Russia’s central bank says that the economy will plummet in the second quarter and Putin is ignoring the warning

The institution’s president is concerned about high inflation rates and the impact of international sanctions

Elvira Nabiúllina, president of the Russian Central Bank, in February 2020.
Elvira Nabiúllina, president of the Russian Central Bank, in February 2020.Sefa Karacan (Getty Images)

The Russian economy has made it through the first blow caused by the sanctions imposed by the war in Ukraine, according to the president of the Russian Central Bank, Elvira Nabiullina. But she warned representatives at the Duma this Monday that the country’s reserves are near their end, and the real crisis will hit between the second and third quarter this year. Hours after Nabiullina sounded the alert, Vladimir Putin himself rejected her warning. “Russia has resisted unprecedented pressure. The situation is stabilizing,” the head of state said in a press conference about the country’s economic situation.

Nabullina emphasized that the economy is far from returning to normal. “The period when the economy has been able to live on the reserves is over. In the second quarter or at the beginning of the third, we will enter a phase of structural transformation,” said the economist, whose tenure leading the financial organism was set to end this year and was renewed for five years at Putin’s decision.

In her opinion, sanctions “affected financial markets at first, but now they will start to affect sectors of the real economy more and more.” The head of the Russian Central Bank noted that the problem is not the financial system, but the lack of materials that factories and companies will receive in the near future. “The main problems are not with the sanctions on financial institutions, but with restrictions on imports and, in the future, exports of Russian products,” she added.

Additionally, Russians will have to accept their loss of purchasing power. For the time being, the Central Bank will not attempt to compensate for inflation. “We will not attempt to reduce it in any way, because that would stop companies from adapting. Restoring the supply of imported components is more difficult and expensive, and it will inevitably affect the price of the final product,” she explained. Many companies find themselves scrambling to solve the problem. Some airlines have announced that they will leave part of their fleet grounded and use the parts to repair other airplanes.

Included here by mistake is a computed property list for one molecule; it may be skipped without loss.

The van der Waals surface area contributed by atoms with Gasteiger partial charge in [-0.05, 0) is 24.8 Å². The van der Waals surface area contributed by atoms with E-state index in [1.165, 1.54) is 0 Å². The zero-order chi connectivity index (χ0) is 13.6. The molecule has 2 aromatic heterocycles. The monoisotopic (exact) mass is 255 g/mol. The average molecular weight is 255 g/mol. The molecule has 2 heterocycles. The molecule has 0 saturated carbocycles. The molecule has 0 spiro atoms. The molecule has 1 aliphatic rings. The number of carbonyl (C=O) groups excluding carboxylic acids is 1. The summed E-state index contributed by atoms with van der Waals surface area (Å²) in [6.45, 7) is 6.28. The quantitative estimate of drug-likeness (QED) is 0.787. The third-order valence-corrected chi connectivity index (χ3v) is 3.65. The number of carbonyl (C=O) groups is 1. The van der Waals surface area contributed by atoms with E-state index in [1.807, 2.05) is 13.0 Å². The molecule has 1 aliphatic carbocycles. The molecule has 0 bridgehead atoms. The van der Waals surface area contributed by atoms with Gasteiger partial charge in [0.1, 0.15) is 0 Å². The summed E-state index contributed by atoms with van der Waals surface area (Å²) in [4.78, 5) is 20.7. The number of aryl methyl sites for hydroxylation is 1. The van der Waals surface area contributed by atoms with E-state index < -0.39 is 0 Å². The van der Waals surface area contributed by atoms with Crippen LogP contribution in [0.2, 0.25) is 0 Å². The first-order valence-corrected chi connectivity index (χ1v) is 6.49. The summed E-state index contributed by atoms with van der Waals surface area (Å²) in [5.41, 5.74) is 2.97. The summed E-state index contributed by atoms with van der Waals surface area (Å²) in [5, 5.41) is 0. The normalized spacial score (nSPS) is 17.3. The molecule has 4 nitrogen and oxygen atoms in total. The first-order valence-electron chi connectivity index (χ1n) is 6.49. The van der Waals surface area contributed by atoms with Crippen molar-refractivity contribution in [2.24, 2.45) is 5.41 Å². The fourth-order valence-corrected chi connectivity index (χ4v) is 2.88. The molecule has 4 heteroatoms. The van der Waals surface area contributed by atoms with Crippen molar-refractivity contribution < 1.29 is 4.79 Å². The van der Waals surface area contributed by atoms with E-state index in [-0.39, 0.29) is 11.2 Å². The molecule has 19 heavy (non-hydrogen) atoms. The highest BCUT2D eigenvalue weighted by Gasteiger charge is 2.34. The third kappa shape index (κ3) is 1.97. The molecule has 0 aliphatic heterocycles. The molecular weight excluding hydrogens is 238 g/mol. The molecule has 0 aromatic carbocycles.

The telecommunications sector calculates that its stock of replacement parts will last until the summer before system failures will begin. The year-on-year inflation rate reached 20% in March, the first month of the war, and many companies have suspended exports to Russia until the ruble’s value stabilizes. Before the war, Russian authorities estimated that 80% of critical sectors had replaced imported goods for nationally produced products.

Nabiullina also played down the country’s holdings in foreign currencies. Half of the fund of $620 billion (€592 billion) was frozen by the West, and the rest has been used to protect the ruble. According to the bank, it is not enough. “It consists of gold and yuan, which does not allow us to manage our currency in the internal market,” she emphasized. Hypothetical buyers of the precious metal would face sanctions, and because of Beijing’s controls, the Chinese currency has less liquidity in the international market than that of the US or Europe.

Nabiullina’s pessimism contrasts with the victorious declarations that Putin gave shortly afterwards. “We can say with confidence that the policies against Russia have failed, and the economic blitzkrieg has not succeeded,” he said. The leader declared that the West “tried to quickly break the economy and provoke panic in the stock exchanges, collapse the financial system and provoke a major shortage of products in supermarkets.” According to his version, the central bank’s initiative helped the country avoid that fate. “The ruble’s exchange rate has returned to its levels from early February,” he said, before insisting that foreign currencies “are returning to the country’s banking system and individual deposits are growing.”

When the sanctions began, a few days after the war started, the Russian government and the agency led by Nabiullina imposed a limit on capital movement and increased interest rates from 9.5% to 20%. Among other restrictions, it forced companies to exchange 80% of their holdings in dollars and euros for rubles, prohibited banks and exchange houses from selling those currencies to civilians and banned foreigners from divesting from stocks in the Moscow Exchange.

The central bank now faces the delicate task of ending those measures and returning to a market economy. The exchange rate of the Russian currency, which has previously reached 160 rubles per euro, closed this Monday at 83, after the financial institution allowed banks to sell the few dollars and euros that they had received since April 9.


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